Former candidate for mayor Toriana Pettaway has been placed on paid leave from her position as Madison’s racial equity coordinator as a result of working during an unpaid three-day suspension last week.
Her paid leave comes after Pettaway gave a presentation in front of United Way of Dane County, an advocacy coalition, while she was on suspension last week, according to an email from Pettaway to the .
Pettaway was notified of her extended leave when she came in to work at 9 a.m. Monday.
Pettaway has been under scrutiny for “insubordination and failing to follow work rules” since November of 2018, according to an internal memo obtained by the State Journal. These investigations led to her suspension from Wednesday through Friday of last week.
Since December, Pettaway has received a written warning, a one-day suspension, a three-day suspension and is now on paid leave for her workplace conduct.
Since November, Pettaway and her supervisor, Department of Civil Rights Director Norman Davis, have clashed over multiple instances of workplace related conflict. According to Davis, Pettaway has been disrespectful, insubordinate, has failed to notify him where she is during the workday and has failed to complete tasks on time.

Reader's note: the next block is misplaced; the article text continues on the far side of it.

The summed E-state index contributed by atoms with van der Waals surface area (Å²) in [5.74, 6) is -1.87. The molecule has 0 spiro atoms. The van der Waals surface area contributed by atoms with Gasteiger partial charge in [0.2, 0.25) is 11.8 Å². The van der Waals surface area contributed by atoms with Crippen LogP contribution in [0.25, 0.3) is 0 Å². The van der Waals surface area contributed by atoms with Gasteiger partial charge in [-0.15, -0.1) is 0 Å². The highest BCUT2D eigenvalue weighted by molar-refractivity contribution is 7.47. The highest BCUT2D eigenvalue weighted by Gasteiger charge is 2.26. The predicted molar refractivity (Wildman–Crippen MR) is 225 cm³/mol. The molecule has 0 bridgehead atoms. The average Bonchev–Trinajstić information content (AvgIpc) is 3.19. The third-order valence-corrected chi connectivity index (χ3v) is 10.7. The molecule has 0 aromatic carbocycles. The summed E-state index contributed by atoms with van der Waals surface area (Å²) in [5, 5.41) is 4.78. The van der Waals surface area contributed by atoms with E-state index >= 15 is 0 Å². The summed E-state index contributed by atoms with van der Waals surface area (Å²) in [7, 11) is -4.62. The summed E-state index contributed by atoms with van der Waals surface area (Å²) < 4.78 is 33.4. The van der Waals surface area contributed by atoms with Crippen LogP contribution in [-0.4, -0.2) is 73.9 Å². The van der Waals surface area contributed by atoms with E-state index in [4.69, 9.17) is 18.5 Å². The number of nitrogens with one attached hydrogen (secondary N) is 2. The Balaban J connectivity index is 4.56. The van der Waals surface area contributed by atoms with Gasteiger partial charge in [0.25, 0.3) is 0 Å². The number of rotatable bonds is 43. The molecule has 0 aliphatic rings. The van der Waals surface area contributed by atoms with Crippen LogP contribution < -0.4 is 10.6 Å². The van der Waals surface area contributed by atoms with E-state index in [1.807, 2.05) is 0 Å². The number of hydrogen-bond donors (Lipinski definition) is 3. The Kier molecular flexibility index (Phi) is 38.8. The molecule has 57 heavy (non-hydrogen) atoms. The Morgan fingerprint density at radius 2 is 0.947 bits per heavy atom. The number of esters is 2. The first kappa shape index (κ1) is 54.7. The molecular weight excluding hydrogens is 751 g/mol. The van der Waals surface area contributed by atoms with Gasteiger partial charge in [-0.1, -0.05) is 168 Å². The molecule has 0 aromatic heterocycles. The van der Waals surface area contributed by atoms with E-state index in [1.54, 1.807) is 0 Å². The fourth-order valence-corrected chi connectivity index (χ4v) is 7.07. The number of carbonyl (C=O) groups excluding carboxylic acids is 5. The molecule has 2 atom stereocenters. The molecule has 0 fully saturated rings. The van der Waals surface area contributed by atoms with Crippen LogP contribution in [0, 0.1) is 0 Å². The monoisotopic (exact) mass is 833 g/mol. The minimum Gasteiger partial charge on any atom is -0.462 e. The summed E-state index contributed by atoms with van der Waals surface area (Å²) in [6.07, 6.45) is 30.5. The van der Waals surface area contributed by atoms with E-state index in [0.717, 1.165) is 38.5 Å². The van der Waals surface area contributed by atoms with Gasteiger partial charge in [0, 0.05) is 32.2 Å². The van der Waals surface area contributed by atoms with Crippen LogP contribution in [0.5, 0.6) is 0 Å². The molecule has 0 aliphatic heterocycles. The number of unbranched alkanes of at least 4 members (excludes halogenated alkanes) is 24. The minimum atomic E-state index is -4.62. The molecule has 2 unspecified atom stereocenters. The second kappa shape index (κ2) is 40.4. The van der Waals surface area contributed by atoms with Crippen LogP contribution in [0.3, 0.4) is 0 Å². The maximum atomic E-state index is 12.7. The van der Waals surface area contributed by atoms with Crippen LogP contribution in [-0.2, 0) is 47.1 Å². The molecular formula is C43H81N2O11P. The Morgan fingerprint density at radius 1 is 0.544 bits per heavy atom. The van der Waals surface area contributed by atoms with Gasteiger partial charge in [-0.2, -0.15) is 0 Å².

According to the State Journal, Pettaway has repeatedly complained that she does not have the proper support or resources in order to complete her job effectively, and has even proposed creating the Office of Racial Equality and Social Justice, which would move her work outside of the Department of Civil Rights.
Pettaway was hired as the city’s first racial equity coordinator in 2015 and is responsible for “developing, administering and implementing citywide policies and procedures involving racial equity and social justice.”
In her campaign for mayor, Pettaway found fault in more city processes during the handling of her nomination signatures, calling the process in the city clerk’s office “some white supremacy BS” when they invalided a number of signatures on her nomination papers, making her just short of the necessary amount to make it on the primary ballot.
Pettaway said she does not know when she will return to work and a date for a hearing has not yet been set. When asked if she will take legal action, she responded “I have a plan. I'm keeping that close," she said. "I have to have an attorney to protect myself."